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Re: Auto Tracking: How's it done?

At 02:35 PM 3/16/99 -0500, you wrote:
>I need a brief course on automated antenna tracking methods currently in
>use at OSCAR groundstations.  I'm developing some new satellite tracking
>software, and although I do not have any facilities for auto tracking
>my antennas at the present time, I'd like to implement the code needed
>to interface a PC to a control interface to track satellites so that
>others may use my program and make use of the feature if they are so
>My understanding is that azimuth and elevation data is sent by the PC's
>parallel port to a controller that steers the AZ/El rotator.

The parallel port is used in some designs.  Other designs use a
serial port, and others (including the popular Kansas City Tracker)
use a dedicated plug-in ISA bus card.  Various other combinations
of dedicated hardware and standard ports are used by different
interface devices.  No two are alike.

>How are
>azimuth and elevation headings fed to the controller electronics?

You didn't specify which OS platform.  Under DOS, the most common
arrangement has the application software make a software interrupt
call to a TSR driver, supplying the azimuth and elevation.  The TSR
driver then takes care of delivering it to the hardware.  This interface
was defined by the Kansas City Tracker, in which case the TSR
read from and wrote to special registers to accomplish control.
However, the interface is sufficiently general that any kind of rotor
control hardware could have a KCT-compatible TSR driver, and
several of them do.  If your platform is DOS, you should write to
this defined interface.

Under Windows the software interface is a function call into a DLL,
or else a DDE link to another application.  Both interfaces are
somewhat documented and standard across applications.

Under Linux ... oops, nobody has written (and published) a rotor
driver for Linux yet as far as I know.  (I know of a KCT driver for
Linux that is in work now.)

Under any OS, one of the standalone controllers can be commanded
by ASCII-readable commands via the serial port.  One such command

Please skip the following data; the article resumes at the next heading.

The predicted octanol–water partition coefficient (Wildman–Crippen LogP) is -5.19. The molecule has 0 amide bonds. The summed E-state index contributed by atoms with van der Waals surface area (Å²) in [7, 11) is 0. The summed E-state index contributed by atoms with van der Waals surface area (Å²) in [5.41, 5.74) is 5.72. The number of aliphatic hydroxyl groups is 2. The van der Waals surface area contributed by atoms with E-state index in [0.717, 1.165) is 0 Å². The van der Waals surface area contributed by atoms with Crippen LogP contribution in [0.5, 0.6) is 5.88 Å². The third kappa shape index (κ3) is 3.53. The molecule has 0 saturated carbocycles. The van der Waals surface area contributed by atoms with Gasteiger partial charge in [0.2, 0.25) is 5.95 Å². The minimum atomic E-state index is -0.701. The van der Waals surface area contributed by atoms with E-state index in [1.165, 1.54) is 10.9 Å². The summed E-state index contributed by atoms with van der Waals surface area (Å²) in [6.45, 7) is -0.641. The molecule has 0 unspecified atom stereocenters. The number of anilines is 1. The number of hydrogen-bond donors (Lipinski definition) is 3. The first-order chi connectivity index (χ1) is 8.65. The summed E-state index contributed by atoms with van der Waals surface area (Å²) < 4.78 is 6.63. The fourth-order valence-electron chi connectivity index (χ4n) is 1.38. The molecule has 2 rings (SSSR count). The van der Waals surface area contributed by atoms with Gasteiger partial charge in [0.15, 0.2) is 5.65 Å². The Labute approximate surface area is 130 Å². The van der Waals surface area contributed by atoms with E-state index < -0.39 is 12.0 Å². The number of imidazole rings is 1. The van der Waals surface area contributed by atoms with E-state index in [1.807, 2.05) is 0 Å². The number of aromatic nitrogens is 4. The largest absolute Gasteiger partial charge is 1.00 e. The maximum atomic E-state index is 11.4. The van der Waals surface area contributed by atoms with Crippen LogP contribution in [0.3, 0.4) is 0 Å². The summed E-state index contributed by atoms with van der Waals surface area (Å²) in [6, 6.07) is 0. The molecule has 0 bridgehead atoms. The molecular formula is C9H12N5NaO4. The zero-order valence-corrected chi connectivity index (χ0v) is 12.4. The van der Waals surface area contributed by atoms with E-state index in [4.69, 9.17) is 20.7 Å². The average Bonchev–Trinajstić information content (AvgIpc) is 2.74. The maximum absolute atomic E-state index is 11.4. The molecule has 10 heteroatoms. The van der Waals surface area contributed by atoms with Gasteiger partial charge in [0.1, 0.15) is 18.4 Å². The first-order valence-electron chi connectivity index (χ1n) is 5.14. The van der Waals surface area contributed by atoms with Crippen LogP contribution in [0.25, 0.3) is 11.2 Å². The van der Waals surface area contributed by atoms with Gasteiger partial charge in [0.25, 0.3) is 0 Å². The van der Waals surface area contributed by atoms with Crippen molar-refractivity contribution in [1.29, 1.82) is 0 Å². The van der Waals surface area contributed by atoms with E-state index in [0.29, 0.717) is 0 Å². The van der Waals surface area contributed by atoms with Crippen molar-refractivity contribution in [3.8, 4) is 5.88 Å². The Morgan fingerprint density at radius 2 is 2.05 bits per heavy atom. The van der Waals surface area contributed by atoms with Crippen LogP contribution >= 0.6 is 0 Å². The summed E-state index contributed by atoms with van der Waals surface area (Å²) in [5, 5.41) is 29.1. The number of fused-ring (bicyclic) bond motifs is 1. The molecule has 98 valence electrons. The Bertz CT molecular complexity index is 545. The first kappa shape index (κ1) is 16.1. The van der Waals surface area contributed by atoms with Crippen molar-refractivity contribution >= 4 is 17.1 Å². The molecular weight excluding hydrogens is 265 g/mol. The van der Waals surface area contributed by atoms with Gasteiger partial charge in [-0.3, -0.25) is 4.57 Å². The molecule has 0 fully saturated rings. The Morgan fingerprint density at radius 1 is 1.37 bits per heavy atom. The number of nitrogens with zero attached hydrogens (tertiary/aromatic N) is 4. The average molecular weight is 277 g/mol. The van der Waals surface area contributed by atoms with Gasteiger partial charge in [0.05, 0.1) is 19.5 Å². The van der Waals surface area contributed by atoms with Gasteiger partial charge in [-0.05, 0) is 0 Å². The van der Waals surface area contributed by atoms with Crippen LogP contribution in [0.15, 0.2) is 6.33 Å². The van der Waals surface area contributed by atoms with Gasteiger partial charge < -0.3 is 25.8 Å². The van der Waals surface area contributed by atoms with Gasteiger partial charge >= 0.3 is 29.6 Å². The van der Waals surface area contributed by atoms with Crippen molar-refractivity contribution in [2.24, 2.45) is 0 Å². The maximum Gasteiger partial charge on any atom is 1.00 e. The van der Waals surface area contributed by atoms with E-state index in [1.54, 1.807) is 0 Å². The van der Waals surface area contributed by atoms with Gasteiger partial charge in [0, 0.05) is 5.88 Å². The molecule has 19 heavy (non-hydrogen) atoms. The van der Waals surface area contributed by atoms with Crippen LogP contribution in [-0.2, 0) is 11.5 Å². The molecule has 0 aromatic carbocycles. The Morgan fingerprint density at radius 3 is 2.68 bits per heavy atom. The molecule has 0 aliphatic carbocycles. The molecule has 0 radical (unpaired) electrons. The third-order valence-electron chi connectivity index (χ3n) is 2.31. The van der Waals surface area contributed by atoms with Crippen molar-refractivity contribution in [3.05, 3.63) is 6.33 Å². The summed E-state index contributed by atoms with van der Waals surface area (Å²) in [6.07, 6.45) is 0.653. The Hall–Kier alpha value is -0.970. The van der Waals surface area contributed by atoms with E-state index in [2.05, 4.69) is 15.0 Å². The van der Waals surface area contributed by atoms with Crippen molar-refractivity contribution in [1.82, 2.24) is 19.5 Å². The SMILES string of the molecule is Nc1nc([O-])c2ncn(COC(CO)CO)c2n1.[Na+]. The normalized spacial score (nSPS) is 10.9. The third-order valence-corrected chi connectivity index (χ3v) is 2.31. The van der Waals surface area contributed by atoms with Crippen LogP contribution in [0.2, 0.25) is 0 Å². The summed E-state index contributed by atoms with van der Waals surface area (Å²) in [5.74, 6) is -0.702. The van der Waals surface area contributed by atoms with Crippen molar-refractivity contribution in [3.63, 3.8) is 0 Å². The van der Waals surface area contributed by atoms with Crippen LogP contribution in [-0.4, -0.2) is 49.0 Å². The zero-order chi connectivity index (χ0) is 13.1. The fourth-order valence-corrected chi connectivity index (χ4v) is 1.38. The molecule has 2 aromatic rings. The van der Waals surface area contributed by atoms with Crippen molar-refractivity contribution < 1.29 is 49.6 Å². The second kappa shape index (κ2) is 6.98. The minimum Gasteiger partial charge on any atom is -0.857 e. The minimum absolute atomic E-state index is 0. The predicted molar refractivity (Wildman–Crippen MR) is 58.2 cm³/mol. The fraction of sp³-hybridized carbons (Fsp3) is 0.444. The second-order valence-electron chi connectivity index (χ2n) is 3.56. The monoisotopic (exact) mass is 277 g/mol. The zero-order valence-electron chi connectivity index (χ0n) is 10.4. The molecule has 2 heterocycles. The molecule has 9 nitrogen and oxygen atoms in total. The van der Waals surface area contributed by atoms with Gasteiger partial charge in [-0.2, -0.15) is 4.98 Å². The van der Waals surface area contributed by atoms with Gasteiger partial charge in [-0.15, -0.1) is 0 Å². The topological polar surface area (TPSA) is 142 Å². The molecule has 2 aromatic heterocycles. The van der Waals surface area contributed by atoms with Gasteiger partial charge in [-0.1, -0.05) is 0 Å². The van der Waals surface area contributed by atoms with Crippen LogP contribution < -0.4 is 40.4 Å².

set is called EasyComm.  I recommend following this command set,
just for the sake of standardization, if you use any serializable data

At the physical level, once you're past all the software mumbo-jumbo,
there is no concept of feeding the headings to the electronics.  Instead,
the position-sense potentiometers on the rotors deliver a voltage for
azimuth and one for elevation to the controller.  The controller then
enables the azimuth motor for left or right or the elevation motor for
up or down, and watches the feedback voltage until it gets close
enough to the desired value.  This is usually done in software.  In a
standalone controller, a dedicated microcontroller runs the software.
Under DOS, the driver TSR does it.  Under Windows, the DLL.

There's one hardware solution where the bearings (converted to
hardware units) are actually latched: the WB5IPM controller,
described in May 1987 QEX.  In that design, the latched bearings
are directly compared to the feedback voltages by analog
comparators, and the result used to enable the motors with no
software involvement.  That controller hooks up directly to a
parallel port, and is controlled by strictly standard writes to the
parallel port data.

>How many bits are used for data?

Typically 7 or 8, some interfaces use 12.  However, I'm not aware
of any commercially available rotors that are positionable with a
mechanical accuracy that justifies more than 8 bits, at least not
in the amateur price range.

> Are azimuth and elevation data sent simultaneously? 

Depends on the hardware and software.

>Are any bits reserved to identify what is being sent
>to the controller if they are sent separately?

Again, it depends.  For example, the WB5IPM controller uses
one of the eight data bits on the parallel port to control whether
it is azimuth or elevation.  The EasyComm interface has an
ASCII command line that looks like this:
AZaaa.a ELeee.e UPuuuuuuuuu UUU DNddddddddd DDD
where "AZ", "EL", "UP", and "DN" are literal commands, and
the rest are data fields: azimuth, elevation, uplink frequency,
uplink mode, downlink frequency, downlink mode.  As you can
see, this standard encompasses radio tuning as well as rotor
control.  The superset EasyComm2 standard has lots more
two-letter commands, so you can send things separately and
get more control.

Examples of much of this are available at
http://www.amsat.org/amsat/ftpsoft.html, and the EasyComm
spec can be found at

73  -Paul

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